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Messages - hopfenundmalz

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3391
Homebrew Competitions / Re: Competition Cheating
« on: December 11, 2014, 02:17:38 PM »
Not long ago I judged a California Common that was in an Anchor Steam bottle that tasted remarkably similar to Anchor Steam.  The cap was different but that would easily be changed.  Wasn't sure what to do.  It wasn't a big competition (~80 total beers/meads)  but the prizes were significant ($75).  I gave the brewer the benefit of the doubt and it took first (I did note on the scoresheet that it tasted just like Anchor) .  The same brewer ended up winning/placing in some other categories as well.  Haven't seen his name on any of the other competitions.

I still wonder about if I did the right thing, but it was the best beer.

What would you have done?

Mac
I would rather let a cheater get through than falsely accuse an honest, skilled homebrewer. That would really piss them off and I imagine the bad vibes would spread to their friends too.
 
If you brought it to my attention in my competition, I'd probably make a note and tell you to proceed judging. I don't think that's much evidence of cheating given that cloning commercial examples is fairly common, reusing commercial bottles is very common, and California Common is basically defined as Anchor Steam. The guidelines even say this. So if the goal is 'brew beer that tastes like Anchor Steam' you can't use the fact that it 'tastes like Anchor Steam' as evidence of cheating.
 
The reality is that this sort of cheating would be very difficult to catch and prove. If it were a small club competition and we didn't know the brewer, maybe give them their award and try to reach out. If they're cheating, they'll probably not like the proximity because you'll get to know what kind of beer they really make.
 
I also think entering commercial beers is less likely to be successful than people think. Commercial beer isn't always to style and may be influenced by factors such as supply contracts, process limitations, etc. It also may not be at peak freshness.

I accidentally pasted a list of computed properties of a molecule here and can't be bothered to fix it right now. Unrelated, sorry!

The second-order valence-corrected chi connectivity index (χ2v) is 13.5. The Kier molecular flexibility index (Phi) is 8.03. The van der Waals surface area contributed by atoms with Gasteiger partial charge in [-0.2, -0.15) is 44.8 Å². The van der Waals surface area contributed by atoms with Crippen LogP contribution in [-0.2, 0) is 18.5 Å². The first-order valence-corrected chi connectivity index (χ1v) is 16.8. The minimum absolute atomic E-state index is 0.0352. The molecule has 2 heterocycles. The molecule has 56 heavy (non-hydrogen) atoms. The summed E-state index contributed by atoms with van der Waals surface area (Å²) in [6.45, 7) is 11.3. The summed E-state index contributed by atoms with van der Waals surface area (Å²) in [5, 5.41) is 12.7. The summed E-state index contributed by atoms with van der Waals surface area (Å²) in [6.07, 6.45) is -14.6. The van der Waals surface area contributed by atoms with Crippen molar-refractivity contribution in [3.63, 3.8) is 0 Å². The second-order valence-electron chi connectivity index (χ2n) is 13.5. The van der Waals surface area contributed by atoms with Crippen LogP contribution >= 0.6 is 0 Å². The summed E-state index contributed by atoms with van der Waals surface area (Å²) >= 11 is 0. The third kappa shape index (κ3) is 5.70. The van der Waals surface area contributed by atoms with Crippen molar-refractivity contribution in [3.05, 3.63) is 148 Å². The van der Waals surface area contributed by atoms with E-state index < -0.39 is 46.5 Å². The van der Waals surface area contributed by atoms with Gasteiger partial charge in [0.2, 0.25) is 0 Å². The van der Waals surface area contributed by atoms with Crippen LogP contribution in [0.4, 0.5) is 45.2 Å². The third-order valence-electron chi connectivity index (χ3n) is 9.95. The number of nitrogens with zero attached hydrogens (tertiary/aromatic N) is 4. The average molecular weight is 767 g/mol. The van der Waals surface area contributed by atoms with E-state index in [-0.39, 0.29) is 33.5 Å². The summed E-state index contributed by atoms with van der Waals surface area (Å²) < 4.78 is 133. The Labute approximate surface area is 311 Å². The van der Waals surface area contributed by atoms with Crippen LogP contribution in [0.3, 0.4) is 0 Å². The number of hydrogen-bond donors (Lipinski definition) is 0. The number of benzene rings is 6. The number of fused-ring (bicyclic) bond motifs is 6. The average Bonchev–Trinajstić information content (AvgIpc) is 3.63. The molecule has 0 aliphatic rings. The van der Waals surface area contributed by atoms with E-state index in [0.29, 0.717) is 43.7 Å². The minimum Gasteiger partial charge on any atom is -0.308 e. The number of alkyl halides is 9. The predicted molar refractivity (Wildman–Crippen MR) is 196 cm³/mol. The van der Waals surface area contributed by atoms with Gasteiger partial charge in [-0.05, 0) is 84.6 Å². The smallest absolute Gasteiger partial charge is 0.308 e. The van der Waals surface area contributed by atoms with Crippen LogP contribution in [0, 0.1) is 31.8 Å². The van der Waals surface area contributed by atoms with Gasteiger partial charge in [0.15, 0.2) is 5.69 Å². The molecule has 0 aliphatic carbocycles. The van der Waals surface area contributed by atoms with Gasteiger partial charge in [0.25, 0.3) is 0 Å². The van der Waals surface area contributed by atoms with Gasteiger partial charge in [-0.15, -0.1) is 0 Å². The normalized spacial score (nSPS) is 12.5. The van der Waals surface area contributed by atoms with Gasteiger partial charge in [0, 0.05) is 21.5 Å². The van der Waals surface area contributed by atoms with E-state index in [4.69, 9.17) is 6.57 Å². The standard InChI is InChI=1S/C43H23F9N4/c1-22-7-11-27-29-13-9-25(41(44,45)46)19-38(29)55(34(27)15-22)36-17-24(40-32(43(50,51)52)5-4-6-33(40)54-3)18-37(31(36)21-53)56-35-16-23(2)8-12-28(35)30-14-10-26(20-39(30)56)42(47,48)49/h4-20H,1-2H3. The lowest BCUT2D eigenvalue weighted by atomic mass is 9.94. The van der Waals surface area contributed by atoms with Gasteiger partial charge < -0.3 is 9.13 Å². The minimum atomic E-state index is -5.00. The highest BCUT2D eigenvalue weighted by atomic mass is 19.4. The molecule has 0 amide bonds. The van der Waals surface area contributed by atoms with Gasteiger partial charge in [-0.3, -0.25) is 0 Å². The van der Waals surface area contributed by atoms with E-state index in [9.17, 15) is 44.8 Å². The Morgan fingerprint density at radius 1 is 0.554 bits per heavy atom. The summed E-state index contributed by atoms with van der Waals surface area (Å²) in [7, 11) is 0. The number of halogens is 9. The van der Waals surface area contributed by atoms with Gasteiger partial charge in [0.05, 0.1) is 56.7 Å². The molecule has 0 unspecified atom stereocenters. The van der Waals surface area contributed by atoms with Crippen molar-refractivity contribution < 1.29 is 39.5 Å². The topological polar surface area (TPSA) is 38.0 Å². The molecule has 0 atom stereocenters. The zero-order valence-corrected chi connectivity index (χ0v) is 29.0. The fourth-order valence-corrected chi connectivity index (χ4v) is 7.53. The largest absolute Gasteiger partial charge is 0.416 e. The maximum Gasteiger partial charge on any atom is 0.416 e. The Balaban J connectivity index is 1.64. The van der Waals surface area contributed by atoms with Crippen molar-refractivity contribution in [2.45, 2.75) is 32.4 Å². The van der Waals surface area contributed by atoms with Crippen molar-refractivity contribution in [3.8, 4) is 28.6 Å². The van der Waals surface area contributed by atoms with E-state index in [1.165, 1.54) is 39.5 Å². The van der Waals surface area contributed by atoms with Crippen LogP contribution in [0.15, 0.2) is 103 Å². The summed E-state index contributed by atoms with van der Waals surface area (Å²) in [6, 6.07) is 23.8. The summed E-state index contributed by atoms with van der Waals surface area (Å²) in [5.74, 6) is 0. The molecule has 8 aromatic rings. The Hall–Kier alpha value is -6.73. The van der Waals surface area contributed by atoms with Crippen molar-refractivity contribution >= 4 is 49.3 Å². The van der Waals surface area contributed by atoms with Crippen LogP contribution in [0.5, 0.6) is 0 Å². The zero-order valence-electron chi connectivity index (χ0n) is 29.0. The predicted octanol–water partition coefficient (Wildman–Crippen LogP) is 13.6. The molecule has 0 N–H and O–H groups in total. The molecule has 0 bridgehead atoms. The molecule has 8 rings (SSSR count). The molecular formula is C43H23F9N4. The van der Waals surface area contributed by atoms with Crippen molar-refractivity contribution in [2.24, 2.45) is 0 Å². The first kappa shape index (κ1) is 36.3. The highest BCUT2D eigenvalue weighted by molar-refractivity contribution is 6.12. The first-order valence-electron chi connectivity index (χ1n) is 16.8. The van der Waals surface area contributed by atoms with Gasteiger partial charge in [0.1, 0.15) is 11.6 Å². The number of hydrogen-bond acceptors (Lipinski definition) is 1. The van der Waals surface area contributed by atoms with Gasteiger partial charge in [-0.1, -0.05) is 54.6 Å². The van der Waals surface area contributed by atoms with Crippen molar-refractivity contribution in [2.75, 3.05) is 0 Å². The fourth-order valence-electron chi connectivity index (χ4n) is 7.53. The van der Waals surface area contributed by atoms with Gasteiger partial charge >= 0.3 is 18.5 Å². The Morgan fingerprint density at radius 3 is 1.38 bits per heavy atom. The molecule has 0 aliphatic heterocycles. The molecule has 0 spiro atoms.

You summed it up nicely Jimmy.

3392
Ingredients / Re: Maris Otter Production in the UK
« on: December 10, 2014, 09:25:46 PM »
Second link is neat but the first one is not working for me

It is a .pdf that takes a long while to load, but the link worked for me.

3393
All Grain Brewing / Re: Lacking malt character
« on: December 10, 2014, 07:03:11 PM »
Jut a WAG, but I think it's the yeast.
Yes, my guess to.

Use less O2 before pitching, try to cut the pitch rate down. A local brewpub that uses the WLP-022 Essex Ale strain will make a pretty clean ale by using more O2 and doubling their normal pitch rate.

I have stopped using O2 on British ales and just pump over with the valve open which gives lots of splashing and foam. That helped, the next is to cut the pitch rate.

Procedures for lagers will help make clean ales, too clean for British styles IMO.

3394
Yeast and Fermentation / Re: do you use dry yeast
« on: December 10, 2014, 02:36:23 PM »
Just used BRY-97 to give it a try in a Ballantine IPA clone.

Was your lag time measured in days?

It was days for rehydrated yeast. Since you had stated that fact, it was RDWHAHB.

3395
Yeast and Fermentation / Re: do you use dry yeast
« on: December 10, 2014, 02:13:39 PM »
I also have US-05 on hand.

Just used BRY-97 to give it a try in a Ballantine IPA clone.

3396
Ingredients / Maris Otter Production in the UK
« on: December 10, 2014, 02:02:05 PM »
The Crisp MO discussion got me thinking about Maris Otter and how we as homebrewers focus on it. I have used a bag of Pearl and it was fine. There are other malt varieties grown in England, and I have read before that there is not that much Maris Otter grown, and it is a niche product for UK craft brewers. So the attached link has the varieties grown in the UK in a graph, and Maris Otter is a small but fairly constant sliver of production.

http://www.ukmalt.com/sites/default/files/files/MAGB%20MBUpdate14%20vL.pdf

Here is another link that shows the barley growing regions in the UK, and where the maltsters are.
http://www.ukmalt.com/uk-malting-sites-map


3397
Beer Recipes / Re: Seeking Old Ale recipes
« on: December 10, 2014, 01:56:52 AM »
I've brewed a clone of Third Coast Old Ale.  I think BYO had printed the recipe.  I can dig it out if you like.

When I hit it, it's great.  When I miss, it's still good.

I just want to say that Bells calls it their Barleywine. BJCP has it as an American Barleywine. It is one of my favorites.

3398
Beer Recipes / Re: Devil's Backbone Vienna Lager
« on: December 10, 2014, 01:09:16 AM »
I liked the samples at NHC, it is on my list of lagers to brew this year.

3399
Ingredients / Re: Crisp Maris Otter
« on: December 10, 2014, 12:22:10 AM »
Anyone know a site where I can plug this batch number in to get any available specifics?


Sent from Franx Brew Works using Tapatalk

if the sack says glen eagles, it is indeed floor malted MO. glen eagles is the trade name for floor malted, vs. crsip made in silos.

Crisp owns Gleneagles, it is in Scotland, and does floor maltings. Also pretty dark stuff at 5.2L.
http://www.certifiedfoods.com/glen.htm

Crisp is floor malted or done in Salidin boxes, not silos. BSG says they floor malt the MO. It might come down to which plant. 4.2L
http://www.certifiedfoods.com/maris.htm

www.crispmalt.co has plenty of pictures of floor maltings. One might have to contact them to find out for sure.

interesting. this is what ive understood- perhaps its not accurate vs what you describe: